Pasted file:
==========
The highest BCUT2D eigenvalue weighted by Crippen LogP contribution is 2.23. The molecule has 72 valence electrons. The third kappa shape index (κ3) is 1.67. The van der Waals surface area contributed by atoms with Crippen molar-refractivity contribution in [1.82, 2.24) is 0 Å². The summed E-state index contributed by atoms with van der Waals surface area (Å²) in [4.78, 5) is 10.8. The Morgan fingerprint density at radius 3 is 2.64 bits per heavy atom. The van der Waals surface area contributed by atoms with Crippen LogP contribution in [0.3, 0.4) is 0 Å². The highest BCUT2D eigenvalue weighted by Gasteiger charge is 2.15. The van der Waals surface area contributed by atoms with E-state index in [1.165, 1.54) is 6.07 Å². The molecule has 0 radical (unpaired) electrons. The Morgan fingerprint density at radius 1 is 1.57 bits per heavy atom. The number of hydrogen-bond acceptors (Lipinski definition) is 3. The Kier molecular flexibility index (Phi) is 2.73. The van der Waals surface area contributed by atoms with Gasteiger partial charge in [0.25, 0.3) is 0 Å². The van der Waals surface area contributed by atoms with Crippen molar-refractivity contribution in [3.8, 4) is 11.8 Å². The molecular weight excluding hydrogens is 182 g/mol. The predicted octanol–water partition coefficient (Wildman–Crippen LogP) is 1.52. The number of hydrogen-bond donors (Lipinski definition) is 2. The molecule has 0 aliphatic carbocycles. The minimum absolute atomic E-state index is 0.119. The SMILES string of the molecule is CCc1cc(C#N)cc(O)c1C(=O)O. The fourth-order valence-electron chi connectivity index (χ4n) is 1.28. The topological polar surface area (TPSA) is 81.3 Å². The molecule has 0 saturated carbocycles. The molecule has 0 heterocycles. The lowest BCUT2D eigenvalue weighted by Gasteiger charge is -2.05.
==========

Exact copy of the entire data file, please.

The highest BCUT2D eigenvalue weighted by Crippen LogP contribution is 2.23. The molecule has 72 valence electrons. The third kappa shape index (κ3) is 1.67. The van der Waals surface area contributed by atoms with Crippen molar-refractivity contribution in [1.82, 2.24) is 0 Å². The summed E-state index contributed by atoms with van der Waals surface area (Å²) in [4.78, 5) is 10.8. The Morgan fingerprint density at radius 3 is 2.64 bits per heavy atom. The van der Waals surface area contributed by atoms with Crippen LogP contribution in [0.3, 0.4) is 0 Å². The highest BCUT2D eigenvalue weighted by Gasteiger charge is 2.15. The van der Waals surface area contributed by atoms with E-state index in [1.165, 1.54) is 6.07 Å². The molecule has 0 radical (unpaired) electrons. The Morgan fingerprint density at radius 1 is 1.57 bits per heavy atom. The number of hydrogen-bond acceptors (Lipinski definition) is 3. The Kier molecular flexibility index (Phi) is 2.73. The van der Waals surface area contributed by atoms with Gasteiger partial charge in [0.25, 0.3) is 0 Å². The van der Waals surface area contributed by atoms with Crippen molar-refractivity contribution in [3.8, 4) is 11.8 Å². The molecular weight excluding hydrogens is 182 g/mol. The predicted octanol–water partition coefficient (Wildman–Crippen LogP) is 1.52. The number of hydrogen-bond donors (Lipinski definition) is 2. The molecule has 0 aliphatic carbocycles. The minimum absolute atomic E-state index is 0.119. The SMILES string of the molecule is CCc1cc(C#N)cc(O)c1C(=O)O. The fourth-order valence-electron chi connectivity index (χ4n) is 1.28. The topological polar surface area (TPSA) is 81.3 Å². The molecule has 0 saturated carbocycles. The molecule has 0 heterocycles. The lowest BCUT2D eigenvalue weighted by Gasteiger charge is -2.05.